posted on May, 16 2005 @ 11:16 AM
Under the guidance of Betavoltics
a new nuclear battery is being manufactured at the University of Rochester. The nuclear battery operates off
of radioactive decay and should last the user more than a decade without being recharged.
A new type of battery based on radioactive decay of nuclear material is 10 times more powerful than similar prototypes and should last a decade or
more without a charge. The longevity would make the battery ideal for use in pacemakers or other surgically implanted devices, developers say, or it
might power spacecraft or deep-sea probes. You might also find these nuclear batteries running sensors and other small devices in your home in a few
The batteries are being developed at University of Rochester and the technology has been licensed by BetaBatt Inc. The technology, called
betavoltaics, uses a silicon wafer to capture electrons emitted by a radioactive gas, such as tritium. It is similar to the mechanics of converting
sunlight into electricity in a solar panel.
Betavoltaics has previously been unable to match solar-cell efficiency because when the gas decays, its electrons shoot out in all directions, causing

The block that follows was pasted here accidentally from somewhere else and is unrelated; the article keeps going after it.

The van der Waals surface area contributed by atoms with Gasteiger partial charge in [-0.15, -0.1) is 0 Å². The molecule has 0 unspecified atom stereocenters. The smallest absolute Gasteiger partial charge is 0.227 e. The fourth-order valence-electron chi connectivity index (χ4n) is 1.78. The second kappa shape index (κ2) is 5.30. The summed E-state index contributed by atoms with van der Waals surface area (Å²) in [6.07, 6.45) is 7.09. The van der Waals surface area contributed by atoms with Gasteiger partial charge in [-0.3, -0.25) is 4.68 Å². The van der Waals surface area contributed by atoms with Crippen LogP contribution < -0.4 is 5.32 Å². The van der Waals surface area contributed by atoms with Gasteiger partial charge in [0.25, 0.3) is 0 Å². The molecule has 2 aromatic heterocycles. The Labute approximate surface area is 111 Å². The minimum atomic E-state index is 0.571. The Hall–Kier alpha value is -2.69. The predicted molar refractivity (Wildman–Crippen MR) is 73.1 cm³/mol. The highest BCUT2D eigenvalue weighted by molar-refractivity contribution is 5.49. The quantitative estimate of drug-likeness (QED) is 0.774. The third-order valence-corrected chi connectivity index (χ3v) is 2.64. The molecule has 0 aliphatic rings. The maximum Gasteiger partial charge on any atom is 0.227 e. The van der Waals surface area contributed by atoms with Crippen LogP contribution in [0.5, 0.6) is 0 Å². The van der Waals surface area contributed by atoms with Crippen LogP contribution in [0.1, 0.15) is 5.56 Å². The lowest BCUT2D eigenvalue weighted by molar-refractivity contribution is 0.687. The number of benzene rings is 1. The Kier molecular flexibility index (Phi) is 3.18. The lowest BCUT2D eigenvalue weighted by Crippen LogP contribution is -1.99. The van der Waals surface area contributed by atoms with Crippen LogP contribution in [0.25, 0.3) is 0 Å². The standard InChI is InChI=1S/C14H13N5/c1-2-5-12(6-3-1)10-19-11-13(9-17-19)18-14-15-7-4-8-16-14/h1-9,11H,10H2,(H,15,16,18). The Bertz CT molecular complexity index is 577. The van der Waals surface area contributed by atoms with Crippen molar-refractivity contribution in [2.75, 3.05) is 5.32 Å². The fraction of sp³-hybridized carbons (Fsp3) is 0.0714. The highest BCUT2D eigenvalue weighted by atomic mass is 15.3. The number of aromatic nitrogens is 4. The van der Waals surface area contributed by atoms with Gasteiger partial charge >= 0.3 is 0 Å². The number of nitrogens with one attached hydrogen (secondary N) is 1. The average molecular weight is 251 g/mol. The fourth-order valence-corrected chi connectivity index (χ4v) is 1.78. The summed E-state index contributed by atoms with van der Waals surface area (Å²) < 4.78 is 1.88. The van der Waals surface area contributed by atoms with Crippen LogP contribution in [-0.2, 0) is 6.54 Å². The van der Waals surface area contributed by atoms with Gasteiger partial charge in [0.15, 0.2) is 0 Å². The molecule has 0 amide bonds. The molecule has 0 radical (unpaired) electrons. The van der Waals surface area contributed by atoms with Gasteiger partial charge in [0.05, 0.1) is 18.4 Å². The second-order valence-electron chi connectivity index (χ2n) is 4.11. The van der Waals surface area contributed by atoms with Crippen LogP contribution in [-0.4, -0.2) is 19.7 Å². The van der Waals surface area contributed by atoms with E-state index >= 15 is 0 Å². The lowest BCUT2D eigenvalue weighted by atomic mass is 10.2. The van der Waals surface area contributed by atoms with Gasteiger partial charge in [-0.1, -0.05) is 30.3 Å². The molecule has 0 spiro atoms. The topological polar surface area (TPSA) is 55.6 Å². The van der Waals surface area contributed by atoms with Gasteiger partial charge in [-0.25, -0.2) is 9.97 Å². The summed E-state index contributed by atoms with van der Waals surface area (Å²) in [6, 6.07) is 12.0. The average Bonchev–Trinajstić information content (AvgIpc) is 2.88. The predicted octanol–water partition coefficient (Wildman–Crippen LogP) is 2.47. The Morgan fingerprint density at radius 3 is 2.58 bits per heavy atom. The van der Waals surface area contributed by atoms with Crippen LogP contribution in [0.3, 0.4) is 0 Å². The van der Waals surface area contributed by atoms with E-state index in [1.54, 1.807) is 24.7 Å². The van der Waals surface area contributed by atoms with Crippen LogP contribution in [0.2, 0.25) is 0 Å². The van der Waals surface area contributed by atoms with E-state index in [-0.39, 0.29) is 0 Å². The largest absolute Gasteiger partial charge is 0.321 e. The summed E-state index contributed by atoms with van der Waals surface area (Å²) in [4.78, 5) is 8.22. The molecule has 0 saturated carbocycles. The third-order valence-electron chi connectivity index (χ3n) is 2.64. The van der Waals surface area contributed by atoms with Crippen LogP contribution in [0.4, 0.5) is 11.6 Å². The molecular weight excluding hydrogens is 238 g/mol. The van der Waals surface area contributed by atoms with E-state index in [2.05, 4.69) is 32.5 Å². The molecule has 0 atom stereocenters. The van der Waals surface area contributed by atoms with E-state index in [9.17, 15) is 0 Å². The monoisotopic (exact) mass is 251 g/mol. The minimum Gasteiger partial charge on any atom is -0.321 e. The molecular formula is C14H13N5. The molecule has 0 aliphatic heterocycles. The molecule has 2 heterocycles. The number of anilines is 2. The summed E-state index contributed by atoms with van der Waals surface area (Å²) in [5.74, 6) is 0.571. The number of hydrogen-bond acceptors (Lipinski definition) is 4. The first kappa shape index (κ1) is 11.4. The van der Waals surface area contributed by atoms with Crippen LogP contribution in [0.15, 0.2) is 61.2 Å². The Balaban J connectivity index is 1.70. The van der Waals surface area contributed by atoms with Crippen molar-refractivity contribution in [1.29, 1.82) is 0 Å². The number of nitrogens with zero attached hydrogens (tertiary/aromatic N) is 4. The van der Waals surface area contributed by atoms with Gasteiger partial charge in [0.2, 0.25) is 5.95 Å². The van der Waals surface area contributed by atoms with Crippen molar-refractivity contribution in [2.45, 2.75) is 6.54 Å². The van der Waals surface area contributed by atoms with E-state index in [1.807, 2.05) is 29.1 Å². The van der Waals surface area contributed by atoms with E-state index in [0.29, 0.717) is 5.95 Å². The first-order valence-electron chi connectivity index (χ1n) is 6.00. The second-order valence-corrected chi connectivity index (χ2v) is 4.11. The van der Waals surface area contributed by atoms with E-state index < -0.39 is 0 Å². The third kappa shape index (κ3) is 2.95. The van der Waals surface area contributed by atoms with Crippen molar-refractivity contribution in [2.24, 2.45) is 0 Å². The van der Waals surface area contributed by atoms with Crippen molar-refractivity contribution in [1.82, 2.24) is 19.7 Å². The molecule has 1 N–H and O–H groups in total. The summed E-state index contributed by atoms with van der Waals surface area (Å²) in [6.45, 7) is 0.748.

many of them to be lost. Electrical engineers took the flat silicon surface, where the electrons are captured and converted to a current, and turned
it into a 3-D surface by adding deep pits. Each pit is about one micron wide. That's four ten-thousandths of an inch. They're more than 40 microns
Please visit the link provided for the complete story.
Engineers are aiming for ways to improve the manufacturing process in order to make an even more efficient design. We should see nuclear batteries
powering our Mp3 and digital cameras within the next five years.
Guess we can start getting rid of those Duracells and Energizers.
Related News Links:
[edit on 5/16/2005 by Simulacra]